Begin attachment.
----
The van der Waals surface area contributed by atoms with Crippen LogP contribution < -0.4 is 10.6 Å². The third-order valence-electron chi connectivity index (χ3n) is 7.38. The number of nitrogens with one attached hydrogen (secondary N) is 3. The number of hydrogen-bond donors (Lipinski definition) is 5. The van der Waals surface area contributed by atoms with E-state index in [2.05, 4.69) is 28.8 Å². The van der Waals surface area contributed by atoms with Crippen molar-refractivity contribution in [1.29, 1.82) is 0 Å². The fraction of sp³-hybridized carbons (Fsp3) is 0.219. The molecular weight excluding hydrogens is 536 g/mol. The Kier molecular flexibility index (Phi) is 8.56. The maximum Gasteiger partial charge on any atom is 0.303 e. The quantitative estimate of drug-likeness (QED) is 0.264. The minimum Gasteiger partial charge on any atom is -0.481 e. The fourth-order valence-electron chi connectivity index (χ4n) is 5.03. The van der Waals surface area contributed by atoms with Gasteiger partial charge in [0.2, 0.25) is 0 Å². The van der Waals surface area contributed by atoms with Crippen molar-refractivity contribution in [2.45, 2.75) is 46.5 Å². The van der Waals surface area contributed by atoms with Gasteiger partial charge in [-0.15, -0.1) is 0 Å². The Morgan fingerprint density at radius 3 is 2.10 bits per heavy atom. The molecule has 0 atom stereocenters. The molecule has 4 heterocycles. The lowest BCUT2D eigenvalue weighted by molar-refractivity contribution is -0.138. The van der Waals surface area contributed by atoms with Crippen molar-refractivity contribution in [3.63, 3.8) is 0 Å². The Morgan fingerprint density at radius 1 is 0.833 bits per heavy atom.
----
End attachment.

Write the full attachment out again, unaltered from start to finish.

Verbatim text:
The van der Waals surface area contributed by atoms with Crippen LogP contribution < -0.4 is 10.6 Å². The third-order valence-electron chi connectivity index (χ3n) is 7.38. The number of nitrogens with one attached hydrogen (secondary N) is 3. The number of hydrogen-bond donors (Lipinski definition) is 5. The van der Waals surface area contributed by atoms with E-state index in [2.05, 4.69) is 28.8 Å². The van der Waals surface area contributed by atoms with Crippen molar-refractivity contribution in [1.29, 1.82) is 0 Å². The fraction of sp³-hybridized carbons (Fsp3) is 0.219. The molecular weight excluding hydrogens is 536 g/mol. The Kier molecular flexibility index (Phi) is 8.56. The maximum Gasteiger partial charge on any atom is 0.303 e. The quantitative estimate of drug-likeness (QED) is 0.264. The minimum Gasteiger partial charge on any atom is -0.481 e. The fourth-order valence-electron chi connectivity index (χ4n) is 5.03. The van der Waals surface area contributed by atoms with Gasteiger partial charge in [0.2, 0.25) is 0 Å². The van der Waals surface area contributed by atoms with Crippen molar-refractivity contribution in [2.45, 2.75) is 46.5 Å². The van der Waals surface area contributed by atoms with Gasteiger partial charge in [-0.15, -0.1) is 0 Å². The Morgan fingerprint density at radius 3 is 2.10 bits per heavy atom. The molecule has 0 atom stereocenters. The molecule has 4 heterocycles. The lowest BCUT2D eigenvalue weighted by molar-refractivity contribution is -0.138. The van der Waals surface area contributed by atoms with Crippen molar-refractivity contribution in [3.63, 3.8) is 0 Å². The Morgan fingerprint density at radius 1 is 0.833 bits per heavy atom.